Use a singular verb with data. So: the data was collected over a five-year period, not the data were…


May 2005 (no commas) and Monday 5 September, 2005.

Exception: September 11, 2001 or 9/11.

Formally: the 21st century (lower case c), the 1980s (not ’80s or 1980’s), 1987–8 (not 1987-88), 1867–1903,3–5 July.

Informally:an eighties theme night.


Do not use. Instead use visibly affected by leprosy, physically affected by leprosy, disabled by leprosy.

developing countries

Avoid using. Instead, use low-income countries, middle-income countries, the countries/regions we work in.


Use different from or different than, not different to.

Direct Debit

Capitalise as above. 

direct speech

It’s okay to tidy up wordiness or confusion or awkward translation, preserving the character, nationality and, above all, the views of the speaker.

Only use direct quotes as recorded in the case study on ResourceSpace.

Be especially careful never to misrepresent what someone has said.


In the UK, the accepted usage is disabled people, as per the social model of disability. In many of the countries where we work, people with disabilities is more commonly used. Please check with Programmes if unsure.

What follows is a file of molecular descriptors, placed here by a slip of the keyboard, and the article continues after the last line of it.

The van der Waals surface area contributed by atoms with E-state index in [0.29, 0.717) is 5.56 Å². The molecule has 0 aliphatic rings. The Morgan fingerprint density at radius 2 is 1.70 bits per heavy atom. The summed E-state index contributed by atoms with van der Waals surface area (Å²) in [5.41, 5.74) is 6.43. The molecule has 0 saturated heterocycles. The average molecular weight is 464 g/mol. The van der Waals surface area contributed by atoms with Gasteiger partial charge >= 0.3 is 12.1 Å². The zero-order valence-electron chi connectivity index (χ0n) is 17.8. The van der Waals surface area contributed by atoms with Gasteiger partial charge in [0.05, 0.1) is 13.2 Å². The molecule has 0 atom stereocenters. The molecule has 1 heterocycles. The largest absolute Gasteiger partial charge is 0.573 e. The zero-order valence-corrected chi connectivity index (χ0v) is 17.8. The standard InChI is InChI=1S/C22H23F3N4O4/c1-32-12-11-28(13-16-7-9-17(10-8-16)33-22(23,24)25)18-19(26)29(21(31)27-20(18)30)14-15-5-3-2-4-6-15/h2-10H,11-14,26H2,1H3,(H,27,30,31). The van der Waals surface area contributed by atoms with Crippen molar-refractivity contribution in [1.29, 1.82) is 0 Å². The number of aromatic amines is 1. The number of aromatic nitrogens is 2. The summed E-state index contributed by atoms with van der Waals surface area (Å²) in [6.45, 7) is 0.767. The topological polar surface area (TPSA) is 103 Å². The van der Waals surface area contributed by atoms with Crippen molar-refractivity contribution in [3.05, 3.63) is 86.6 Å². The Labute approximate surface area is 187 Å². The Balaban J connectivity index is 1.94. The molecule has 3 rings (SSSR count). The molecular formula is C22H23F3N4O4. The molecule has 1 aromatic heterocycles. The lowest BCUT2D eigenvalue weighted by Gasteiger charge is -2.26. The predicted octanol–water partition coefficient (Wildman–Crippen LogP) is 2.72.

Never group people together as ‘the disabled’. Likewise, don’t refer to ‘the deaf’ or ‘the blind’, rather use deaf people/people who are deaf or blind people/people who are blind.

The above refers to learning disabilities as well as physical.

Never use the following words or phrases: handicapped, crippled, slow, retarded, deformed, invalid, physically/mentally challenged, differently abled, special needs, disfigured.

Don’t describe someone as confined to a wheelchair or wheelchair-bound. They imply limitation while wheelchairs give people freedom. Say that they use a wheelchair.

Do not use language that emphasizes the person’s “abilities”. For example, don't say Aloka's hands are physically affected by leprosy so she cannot pick tea leaves, but she is amazing and has many abilities like running her business and being a great grandmother.

Do not use the term ‘differently abled’. Disability is not about the person’s abilities (or lack thereof). It is about environmental and social structures creating barriers (and therefore disabling the impaired person).


Diseases are only capitalised if they are named after a person or a place e.g. Ebola (named after a river in Zaire) and Alzheimer’s (named after Alois Alzheimer).

Most diseases are not capitalised including leprosy. The exceptions are when used at the start of a sentence, or when used as part of a campaign name (e.g. World Leprosy Day). Check online if in doubt.


Do not use. Instead use visibly affected by leprosy, physically affected by leprosy, disabled by leprosy.

dots, aka ellipsis

Three dots, one space after, no space before. E.g. I don’t know what to do… I’ve tried everything.

Avoid using at the beginning of a sentence. If used at the end of a sentence, no full stop is needed as the ellipsis is in place of it. An ellipsis can be followed by a question mark or exclamation mark.